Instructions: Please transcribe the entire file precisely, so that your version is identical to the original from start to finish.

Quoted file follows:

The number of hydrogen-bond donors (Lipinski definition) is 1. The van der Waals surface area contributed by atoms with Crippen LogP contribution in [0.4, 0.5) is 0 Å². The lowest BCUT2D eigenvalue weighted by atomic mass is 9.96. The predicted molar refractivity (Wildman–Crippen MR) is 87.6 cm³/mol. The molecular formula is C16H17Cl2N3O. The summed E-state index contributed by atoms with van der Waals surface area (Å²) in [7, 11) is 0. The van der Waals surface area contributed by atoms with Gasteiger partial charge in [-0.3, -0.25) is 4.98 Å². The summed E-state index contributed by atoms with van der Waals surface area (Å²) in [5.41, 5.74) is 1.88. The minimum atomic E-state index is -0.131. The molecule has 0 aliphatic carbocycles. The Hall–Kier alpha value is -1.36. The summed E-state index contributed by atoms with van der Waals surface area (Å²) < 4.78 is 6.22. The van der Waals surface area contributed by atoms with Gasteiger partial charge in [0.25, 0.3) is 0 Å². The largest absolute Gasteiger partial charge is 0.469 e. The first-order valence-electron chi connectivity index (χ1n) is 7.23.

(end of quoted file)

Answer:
The number of hydrogen-bond donors (Lipinski definition) is 1. The van der Waals surface area contributed by atoms with Crippen LogP contribution in [0.4, 0.5) is 0 Å². The lowest BCUT2D eigenvalue weighted by atomic mass is 9.96. The predicted molar refractivity (Wildman–Crippen MR) is 87.6 cm³/mol. The molecular formula is C16H17Cl2N3O. The summed E-state index contributed by atoms with van der Waals surface area (Å²) in [7, 11) is 0. The van der Waals surface area contributed by atoms with Gasteiger partial charge in [-0.3, -0.25) is 4.98 Å². The summed E-state index contributed by atoms with van der Waals surface area (Å²) in [5.41, 5.74) is 1.88. The minimum atomic E-state index is -0.131. The molecule has 0 aliphatic carbocycles. The Hall–Kier alpha value is -1.36. The summed E-state index contributed by atoms with van der Waals surface area (Å²) < 4.78 is 6.22. The van der Waals surface area contributed by atoms with Gasteiger partial charge in [0.25, 0.3) is 0 Å². The largest absolute Gasteiger partial charge is 0.469 e. The first-order valence-electron chi connectivity index (χ1n) is 7.23.